• 1st July – The first event will identify possible apps and uses for open datasets. Developers and LA users will be able to discuss feasibility, build business cases and sustainability models and functional specifications. All apps going forward should have a sponsor. (Register interest by emailing liz.azyan@camden.gov.uk, kindly indicate 1st July event in subject heading)

To register for the Really Useful event of 1st of July go to http://reallyuseful2011.eventbrite.com and vote for the challenges at http://ru11.ideascale.com

  • August (TBC) – The outputs from the initial day(s) will be posted on a COP site and developers and La users will improve the specifications and post new ideas. Sponsors will find datasets and remove obstacles wherever possible.
  • September (TBC) – LG group envisage a two day event where developers can come together and continue to realise the most popular specifications. (Register interest by emailing liz.azyan@camden.gov.uk, kindly indicate ‘September event’ in subject heading)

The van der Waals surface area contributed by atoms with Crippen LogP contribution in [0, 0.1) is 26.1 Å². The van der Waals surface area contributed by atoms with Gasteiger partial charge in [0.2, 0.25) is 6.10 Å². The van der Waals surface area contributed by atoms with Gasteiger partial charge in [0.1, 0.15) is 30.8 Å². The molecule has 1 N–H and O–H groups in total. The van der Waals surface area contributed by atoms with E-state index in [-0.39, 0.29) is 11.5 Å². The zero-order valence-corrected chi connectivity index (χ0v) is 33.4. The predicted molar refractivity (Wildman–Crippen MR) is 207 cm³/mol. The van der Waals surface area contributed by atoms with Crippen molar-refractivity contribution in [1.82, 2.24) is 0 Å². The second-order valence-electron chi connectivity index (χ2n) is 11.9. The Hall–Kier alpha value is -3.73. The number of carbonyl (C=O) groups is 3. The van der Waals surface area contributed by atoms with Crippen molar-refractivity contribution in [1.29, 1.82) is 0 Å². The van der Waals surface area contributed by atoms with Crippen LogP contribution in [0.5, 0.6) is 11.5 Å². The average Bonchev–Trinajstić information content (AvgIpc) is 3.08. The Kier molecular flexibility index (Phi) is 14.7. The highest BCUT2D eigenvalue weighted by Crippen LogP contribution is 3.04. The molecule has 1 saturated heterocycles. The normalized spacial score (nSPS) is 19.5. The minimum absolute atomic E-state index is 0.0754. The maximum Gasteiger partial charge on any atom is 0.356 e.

• October/November (TBC) – Further work to take place on the CoP: look for opportunities for deployment/distribution and productisation etc
  • December (TBC) – The developer teams return to showcase their apps, tell of success, lessons learnt etc. This event would be open to a much wider audience- useful to involve central gov and also CAs and cllrs from local government. (Register interest by emailing liz.azyan@camden.gov.uk, kindly indicate ‘December event’ in subject heading)


The ‘Really Useful’ event also wants to hear from you about your apps and hopefully (time permitted) review it too! So if you have an exciting app that you developed from open data in local government and want to share it with the world, drop by our forum and stick your linkHERE!

We’re looking forward to being ‘Really Useful’! Are you?